We intimate no view as to whether continued adherence by the Board to its position enunciated in Meadows would be correct in light of consistent recent circuit court decisions to the contrary. Rather, we merely seek clarification of the Board's position on this issue. Given the confusion in this area, the Board should give careful consideration to this question which arises in a substantial number of Part C cases. More broadly, the Board should establish a clear and rational standard for invoking the presumptions under Sec. 727.203(a) which also takes into consideration rebuttal under Sec. 727.203(b). In other words, the Board needs to develop an integrated scheme where the invocation and rebuttal sections mesh and do not operate at cross-purposes. The invocation and rebuttal sections should provide a coherent and logical framework for analyzing claims which gives clear guidance both to litigants and the administrative law judges.



Finally, should the ALJ invoke the Sec. 727.203(a)(4) presumption on remand, this will raise the issue of what constitutes proper rebuttal of the presumption. The ALJ previously held that the presumption may not be rebutted by Secs. 727.203(b)(1), (3) or (4) on the facts of this case. Therefore, if the presumption is raised, it may only be rebutted by the Sec. 727.203(b)(2) presumption concerning the ability to do "his usual coal mine work or comparable gainful work." In the original opinion, the ALJ only considered pneumoconiosis as evidence of disability under Sec. 727.203(b)(2). The ALJ stated that "the presumption is rebutted pursuant to Sec. 727.203(b)(2) where the evidence establishes that the pneumoconiosis alone is not totally disabling" (Joint Appendix 87-88, emphasis added).


This is not the law of this Circuit after York v. Benefits Review Board, 819 F.2d 134 (6th Cir.1987). In York, the Court held that Sec. 727.203(b)(2) rebuttal may not be accomplished solely on the basis of evidence that the claimant does not suffer from a totally disabling respiratory impairment but must instead consider evidence of all of claimant's physical impairments. Thus, in light of York, the Board on remand may only rebut under Sec. 727.203(b)(2) if considering all of claimant's physical impairments, claimant is not totally disabled.


The ALJ found further that claimant was not entitled to relief under 30 U.S.C. Sec. 921(c)(4)2 as well as under the Part B regulations promulgated under the Act. See Joint Appendix 89 (citing 30 U.S.C. Sec. 921(c)(4) (1982); 20 C.F.R. Secs. 410.410, 410.414, 410.424, 410.426 (1986)). These findings were predicated on the earlier findings of no disability pursuant to rebuttal under Sec. 727.203(b)(2). As discussed above, this earlier finding of no disability under (b)(2) was erroneous in light of York. On remand, the Board must therefore reconsider claimant's eligibility for benefits under 30 U.S.C. Sec. 921(c)(4) of the Act and the Part B and C regulations.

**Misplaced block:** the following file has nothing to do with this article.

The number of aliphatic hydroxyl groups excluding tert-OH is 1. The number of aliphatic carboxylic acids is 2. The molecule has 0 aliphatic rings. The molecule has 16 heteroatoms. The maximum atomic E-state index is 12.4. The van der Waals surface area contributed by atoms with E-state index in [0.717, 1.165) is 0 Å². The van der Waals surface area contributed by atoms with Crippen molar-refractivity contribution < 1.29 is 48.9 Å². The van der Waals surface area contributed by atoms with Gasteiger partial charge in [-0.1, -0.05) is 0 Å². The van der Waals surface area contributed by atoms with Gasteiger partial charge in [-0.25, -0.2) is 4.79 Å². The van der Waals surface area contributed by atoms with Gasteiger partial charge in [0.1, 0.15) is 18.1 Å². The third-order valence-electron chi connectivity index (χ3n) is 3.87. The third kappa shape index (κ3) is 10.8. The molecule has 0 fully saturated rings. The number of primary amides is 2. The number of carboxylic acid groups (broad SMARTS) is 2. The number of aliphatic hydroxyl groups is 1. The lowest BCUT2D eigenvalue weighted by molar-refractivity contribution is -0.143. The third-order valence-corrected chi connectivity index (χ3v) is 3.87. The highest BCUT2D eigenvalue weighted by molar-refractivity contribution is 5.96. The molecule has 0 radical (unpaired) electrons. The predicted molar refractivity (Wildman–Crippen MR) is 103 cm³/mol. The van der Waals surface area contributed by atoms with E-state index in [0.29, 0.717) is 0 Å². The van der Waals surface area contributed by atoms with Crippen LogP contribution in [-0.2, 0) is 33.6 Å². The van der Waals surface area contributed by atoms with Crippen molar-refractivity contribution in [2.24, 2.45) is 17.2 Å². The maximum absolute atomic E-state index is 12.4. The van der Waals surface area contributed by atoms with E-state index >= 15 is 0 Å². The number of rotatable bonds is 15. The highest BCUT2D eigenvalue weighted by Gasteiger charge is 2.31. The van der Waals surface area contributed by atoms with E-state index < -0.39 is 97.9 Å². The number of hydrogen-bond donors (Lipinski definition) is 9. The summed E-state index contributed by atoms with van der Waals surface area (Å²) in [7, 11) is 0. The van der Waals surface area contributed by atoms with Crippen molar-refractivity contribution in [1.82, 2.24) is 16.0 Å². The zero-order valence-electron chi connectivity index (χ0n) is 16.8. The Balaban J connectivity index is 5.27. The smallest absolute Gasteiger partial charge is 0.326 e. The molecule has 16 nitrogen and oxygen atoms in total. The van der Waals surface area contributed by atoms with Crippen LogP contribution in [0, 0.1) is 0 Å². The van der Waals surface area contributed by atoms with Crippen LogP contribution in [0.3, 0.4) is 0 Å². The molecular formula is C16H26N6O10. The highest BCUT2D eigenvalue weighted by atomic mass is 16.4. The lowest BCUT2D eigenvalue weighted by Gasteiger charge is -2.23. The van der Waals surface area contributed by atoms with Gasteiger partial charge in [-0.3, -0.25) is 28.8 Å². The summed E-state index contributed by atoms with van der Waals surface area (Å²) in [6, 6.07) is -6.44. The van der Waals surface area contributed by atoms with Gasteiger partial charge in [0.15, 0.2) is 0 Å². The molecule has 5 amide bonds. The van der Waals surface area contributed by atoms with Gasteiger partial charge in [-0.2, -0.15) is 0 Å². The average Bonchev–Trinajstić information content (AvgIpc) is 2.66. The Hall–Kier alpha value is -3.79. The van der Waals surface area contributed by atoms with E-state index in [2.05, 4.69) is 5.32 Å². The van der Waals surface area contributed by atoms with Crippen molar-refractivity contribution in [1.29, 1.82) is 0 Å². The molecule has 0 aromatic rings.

Accordingly, we remand to the Board for reconsideration in light of this opinion.


Although this Court has previously been presented the issue raised in this case regarding the invocation of Sec. 727.203(a)(4) presumption on the basis of a single documented, well-reasoned medical report, it has never decided the issue. In Moseley v. Peabody Coal Co., 769 F.2d 357 (6th Cir.1985), the issue of whether the ALJ had properly invoked the presumption on the basis of a single medical report was raised. However, at that time Board practice on the issue was in flux and the Court avoided the question stating, "[i]n light of recent court decisions ... the Board has discontinued this practice." Id. at 359. The Court ultimately decided Moseley on an interpretation of 727.203(a)(1). In another case, a panel of this Court remanded this issue for Board clarification of its policy where such policy seemed to be evolving. See Bozick v. Consolidation Coal Co., 735 F.2d 1017, 1018 (6th Cir.1984)

Moreover, in Revak, the Third Circuit characterized our decision in Engle v. Director, 792 F.2d 63 (6th Cir.1986), as deciding that the evidence in each category of Sec. 727.203(a) must be weighed before invocation of the presumption is proper. We disagree with this interpretation of Engle. Engle was a "substantial evidence" case and did not address the proper standard for invoking the presumption. Moreover, on the specific question of whether the Sec. 727.203(a)(4) was properly invoked in that case, the Court held that it was not because none of the medical reports would be sufficient to invoke the presumption. See Id. at 64 n. 1. Therefore, the question of whether a single medical report which met the regulatory standard would be sufficient to invoke the presumption was clearly not decided by Engle.


The ALJ specifically found that the claimant had worked in the coal mines for over 17 years; hence, if the claimant meets other requirements of Sec. 921(c)(4), he would be entitled to benefits under that statutory section. Joint Appendix 83